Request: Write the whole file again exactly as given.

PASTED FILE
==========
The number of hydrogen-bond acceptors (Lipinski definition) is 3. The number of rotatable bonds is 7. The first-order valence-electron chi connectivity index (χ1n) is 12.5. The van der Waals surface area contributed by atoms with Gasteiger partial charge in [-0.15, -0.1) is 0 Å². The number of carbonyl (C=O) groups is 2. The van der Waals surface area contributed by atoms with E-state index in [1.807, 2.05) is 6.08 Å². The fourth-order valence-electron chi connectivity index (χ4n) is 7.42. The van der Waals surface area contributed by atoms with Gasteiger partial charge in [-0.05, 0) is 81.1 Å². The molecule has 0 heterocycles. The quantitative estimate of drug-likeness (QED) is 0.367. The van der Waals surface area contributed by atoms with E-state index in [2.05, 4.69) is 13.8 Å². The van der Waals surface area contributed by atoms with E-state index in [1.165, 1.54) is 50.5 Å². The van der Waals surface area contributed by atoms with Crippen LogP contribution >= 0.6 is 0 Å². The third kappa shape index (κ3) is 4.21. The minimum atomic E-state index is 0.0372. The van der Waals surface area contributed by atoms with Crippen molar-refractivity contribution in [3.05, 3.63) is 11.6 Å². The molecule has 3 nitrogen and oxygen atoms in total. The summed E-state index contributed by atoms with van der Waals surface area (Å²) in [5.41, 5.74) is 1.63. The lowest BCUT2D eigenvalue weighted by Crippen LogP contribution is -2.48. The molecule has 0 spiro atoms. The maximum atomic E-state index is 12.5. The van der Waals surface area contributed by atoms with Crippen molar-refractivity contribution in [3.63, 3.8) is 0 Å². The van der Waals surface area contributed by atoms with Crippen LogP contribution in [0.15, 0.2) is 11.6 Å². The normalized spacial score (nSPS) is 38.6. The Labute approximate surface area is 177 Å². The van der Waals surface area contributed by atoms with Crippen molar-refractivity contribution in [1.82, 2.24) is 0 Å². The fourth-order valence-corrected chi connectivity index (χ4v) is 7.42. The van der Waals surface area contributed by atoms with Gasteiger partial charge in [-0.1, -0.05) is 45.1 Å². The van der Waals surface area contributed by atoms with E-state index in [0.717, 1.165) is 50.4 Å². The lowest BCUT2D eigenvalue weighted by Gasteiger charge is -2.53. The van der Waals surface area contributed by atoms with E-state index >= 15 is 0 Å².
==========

The number of hydrogen-bond acceptors (Lipinski definition) is 3. The number of rotatable bonds is 7. The first-order valence-electron chi connectivity index (χ1n) is 12.5. The van der Waals surface area contributed by atoms with Gasteiger partial charge in [-0.15, -0.1) is 0 Å². The number of carbonyl (C=O) groups is 2. The van der Waals surface area contributed by atoms with E-state index in [1.807, 2.05) is 6.08 Å². The fourth-order valence-electron chi connectivity index (χ4n) is 7.42. The van der Waals surface area contributed by atoms with Gasteiger partial charge in [-0.05, 0) is 81.1 Å². The molecule has 0 heterocycles. The quantitative estimate of drug-likeness (QED) is 0.367. The van der Waals surface area contributed by atoms with E-state index in [2.05, 4.69) is 13.8 Å². The van der Waals surface area contributed by atoms with E-state index in [1.165, 1.54) is 50.5 Å². The van der Waals surface area contributed by atoms with Crippen LogP contribution >= 0.6 is 0 Å². The third kappa shape index (κ3) is 4.21. The minimum atomic E-state index is 0.0372. The van der Waals surface area contributed by atoms with Crippen molar-refractivity contribution in [3.05, 3.63) is 11.6 Å². The molecule has 3 nitrogen and oxygen atoms in total. The summed E-state index contributed by atoms with van der Waals surface area (Å²) in [5.41, 5.74) is 1.63. The lowest BCUT2D eigenvalue weighted by Crippen LogP contribution is -2.48. The molecule has 0 spiro atoms. The maximum atomic E-state index is 12.5. The van der Waals surface area contributed by atoms with Crippen molar-refractivity contribution in [3.63, 3.8) is 0 Å². The van der Waals surface area contributed by atoms with Crippen LogP contribution in [0.15, 0.2) is 11.6 Å². The normalized spacial score (nSPS) is 38.6. The Labute approximate surface area is 177 Å². The van der Waals surface area contributed by atoms with Crippen molar-refractivity contribution in [1.82, 2.24) is 0 Å². The fourth-order valence-corrected chi connectivity index (χ4v) is 7.42. The van der Waals surface area contributed by atoms with Gasteiger partial charge in [-0.1, -0.05) is 45.1 Å². The van der Waals surface area contributed by atoms with E-state index in [0.717, 1.165) is 50.4 Å². The lowest BCUT2D eigenvalue weighted by Gasteiger charge is -2.53. The van der Waals surface area contributed by atoms with E-state index >= 15 is 0 Å².